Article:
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Brian Aldiss is one of the great figures in science fiction. Classics in the genre, his books serve as portals to other worlds, captivating readers with strange and shocking narratives that have been a force for further experimentation within the genre. In addition to a highly successful career as a writer of both fiction and science fiction, Aldiss is also an accomplished Brian Aldiss is one of the great figures in science fiction. Classics in the genre, his books serve as portals to other worlds, captivating readers with strange and shocking narratives that have been a force for further experimentation within the genre. In addition to a highly successful career as a writer of both fiction and science fiction, Aldiss is also an accomplished artist and literary critic. An Exile on Planet Earth presents a selection of Aldiss’s essays that look back at the landmark events in his life. Writing with eloquence and raw honesty, Aldiss reveals unexpected connections between his life and literary work. From boarding school and boyhood summers spent alone at the shore comes the lonely boy playing on the beach in Walcot. The bitter break-up of Aldiss’s first marriage is revealed to be the inspiration behind the post-apocalyptic Greybeard, in which a nuclear accident results in a world without children. Exile is a recurring theme throughout Aldiss’s work, and the essays shed light on the ways in which he identified with this theme and constructed elaborate metaphors informed by it. Also included is Aldiss’s introduction to H. G. Wells’s War of the Worlds and an imagined conversation with English novelist Thomas Hardy. For the many fans of Aldiss’s weird and wonderful work, An Exile on Planet Earth offers a look at the man behind the books and short stories, including new insights into the events that fueled his creative talent, as well as reflections on his place in the genre and the cultural significance of science fiction as a whole.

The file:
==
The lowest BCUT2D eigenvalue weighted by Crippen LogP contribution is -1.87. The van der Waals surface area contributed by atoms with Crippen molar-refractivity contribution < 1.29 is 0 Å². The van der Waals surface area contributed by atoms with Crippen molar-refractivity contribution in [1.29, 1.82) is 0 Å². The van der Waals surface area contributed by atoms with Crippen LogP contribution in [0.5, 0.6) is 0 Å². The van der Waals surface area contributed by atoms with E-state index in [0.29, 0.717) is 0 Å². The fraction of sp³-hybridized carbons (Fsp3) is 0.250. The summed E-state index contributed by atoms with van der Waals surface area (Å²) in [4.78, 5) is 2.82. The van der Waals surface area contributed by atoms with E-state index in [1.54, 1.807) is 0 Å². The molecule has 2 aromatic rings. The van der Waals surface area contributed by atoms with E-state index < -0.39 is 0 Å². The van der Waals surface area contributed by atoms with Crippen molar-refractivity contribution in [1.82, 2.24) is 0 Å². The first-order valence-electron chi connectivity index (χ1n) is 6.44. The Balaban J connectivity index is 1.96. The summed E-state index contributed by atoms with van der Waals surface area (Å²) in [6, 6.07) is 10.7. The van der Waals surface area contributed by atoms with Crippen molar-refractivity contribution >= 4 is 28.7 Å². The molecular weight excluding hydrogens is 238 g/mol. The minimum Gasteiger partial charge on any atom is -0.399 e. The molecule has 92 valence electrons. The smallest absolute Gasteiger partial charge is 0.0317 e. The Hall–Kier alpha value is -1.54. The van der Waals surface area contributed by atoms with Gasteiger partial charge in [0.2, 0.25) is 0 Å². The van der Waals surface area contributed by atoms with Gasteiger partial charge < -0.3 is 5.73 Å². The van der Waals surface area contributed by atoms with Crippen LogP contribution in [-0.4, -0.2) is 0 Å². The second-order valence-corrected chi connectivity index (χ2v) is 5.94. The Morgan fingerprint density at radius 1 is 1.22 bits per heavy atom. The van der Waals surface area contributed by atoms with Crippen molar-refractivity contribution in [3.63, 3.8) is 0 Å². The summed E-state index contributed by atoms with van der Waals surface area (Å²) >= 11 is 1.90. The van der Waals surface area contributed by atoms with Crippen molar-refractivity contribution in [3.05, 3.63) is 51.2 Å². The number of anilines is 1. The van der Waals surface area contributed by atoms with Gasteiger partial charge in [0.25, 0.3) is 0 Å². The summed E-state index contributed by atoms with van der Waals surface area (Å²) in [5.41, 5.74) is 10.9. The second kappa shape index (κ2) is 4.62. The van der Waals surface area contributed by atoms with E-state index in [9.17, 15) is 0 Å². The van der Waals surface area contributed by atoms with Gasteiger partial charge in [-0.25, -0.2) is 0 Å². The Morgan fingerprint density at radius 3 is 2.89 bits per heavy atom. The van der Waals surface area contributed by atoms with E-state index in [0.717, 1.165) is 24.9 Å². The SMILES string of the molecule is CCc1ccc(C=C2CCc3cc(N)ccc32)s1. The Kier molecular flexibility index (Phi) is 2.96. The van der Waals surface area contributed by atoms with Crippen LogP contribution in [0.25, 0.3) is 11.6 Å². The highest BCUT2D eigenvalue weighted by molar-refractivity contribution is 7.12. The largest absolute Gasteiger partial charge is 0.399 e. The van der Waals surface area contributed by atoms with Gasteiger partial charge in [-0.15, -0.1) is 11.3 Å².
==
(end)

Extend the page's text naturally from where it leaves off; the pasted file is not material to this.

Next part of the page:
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Brian Aldiss is one of the great figures in science fiction. Classics in the genre, his books serve as portals to other worlds, captivating readers with strange and shocking narratives that have been a force for further experimentation within the genre. In addition to a highly successful career as a writer of both fiction and science fiction, Aldiss is also an accomplished Brian Aldiss is one of the great figures in science fiction. Classics in the genre, his books serve as portals to other worlds, captivating readers with strange and shocking narratives that have been a force for further experimentation within the genre. In addition to a highly successful career as a writer of both fiction and science fiction, Aldiss is also an accomplished artist and literary critic. An Exile on Planet Earth presents a selection of Aldiss’s essays that look back at the landmark events in his life. Writing with eloquence and raw honesty, Aldiss reveals unexpected connections between his life and literary work. From boarding school and boyhood summers spent alone at the shore comes the lonely boy playing on the beach in Walcot. The bitter break-up of Aldiss’s first marriage is revealed to be the inspiration behind the post-apocalyptic Greybeard, in which a nuclear accident results in a world without children. Exile is a recurring theme throughout Aldiss’s work, and the essays shed light on the ways in which he identified with this theme and constructed elaborate metaphors informed by it. Also included is Aldiss’s introduction to H. G. Wells’s War of the Worlds and an imagined conversation with English novelist Thomas Hardy. For the many fans of Aldiss’s weird and wonderful work, An Exile on Planet Earth offers a look at the man behind the books and short stories, including new insights into the events that fueled his creative talent, as well as reflections on his place in the genre and the cultural significance of science fiction as a whole.